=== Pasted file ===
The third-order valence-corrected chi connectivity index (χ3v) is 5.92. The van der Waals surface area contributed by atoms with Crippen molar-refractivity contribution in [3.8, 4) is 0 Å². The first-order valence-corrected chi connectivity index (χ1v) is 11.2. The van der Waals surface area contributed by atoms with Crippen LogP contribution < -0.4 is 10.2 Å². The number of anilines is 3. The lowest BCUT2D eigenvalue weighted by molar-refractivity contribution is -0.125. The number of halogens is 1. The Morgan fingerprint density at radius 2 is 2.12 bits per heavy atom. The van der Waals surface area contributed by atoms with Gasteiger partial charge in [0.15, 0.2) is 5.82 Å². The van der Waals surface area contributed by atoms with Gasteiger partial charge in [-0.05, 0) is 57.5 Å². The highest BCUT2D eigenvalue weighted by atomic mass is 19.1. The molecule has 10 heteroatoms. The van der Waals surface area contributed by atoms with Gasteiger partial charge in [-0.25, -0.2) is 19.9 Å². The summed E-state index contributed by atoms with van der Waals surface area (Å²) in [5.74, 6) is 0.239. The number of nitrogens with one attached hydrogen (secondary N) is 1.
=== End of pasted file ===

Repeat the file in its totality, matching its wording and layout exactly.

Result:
The third-order valence-corrected chi connectivity index (χ3v) is 5.92. The van der Waals surface area contributed by atoms with Crippen molar-refractivity contribution in [3.8, 4) is 0 Å². The first-order valence-corrected chi connectivity index (χ1v) is 11.2. The van der Waals surface area contributed by atoms with Crippen LogP contribution < -0.4 is 10.2 Å². The number of anilines is 3. The lowest BCUT2D eigenvalue weighted by molar-refractivity contribution is -0.125. The number of halogens is 1. The Morgan fingerprint density at radius 2 is 2.12 bits per heavy atom. The van der Waals surface area contributed by atoms with Gasteiger partial charge in [0.15, 0.2) is 5.82 Å². The van der Waals surface area contributed by atoms with Gasteiger partial charge in [-0.05, 0) is 57.5 Å². The highest BCUT2D eigenvalue weighted by atomic mass is 19.1. The molecule has 10 heteroatoms. The van der Waals surface area contributed by atoms with Gasteiger partial charge in [-0.25, -0.2) is 19.9 Å². The summed E-state index contributed by atoms with van der Waals surface area (Å²) in [5.74, 6) is 0.239. The number of nitrogens with one attached hydrogen (secondary N) is 1.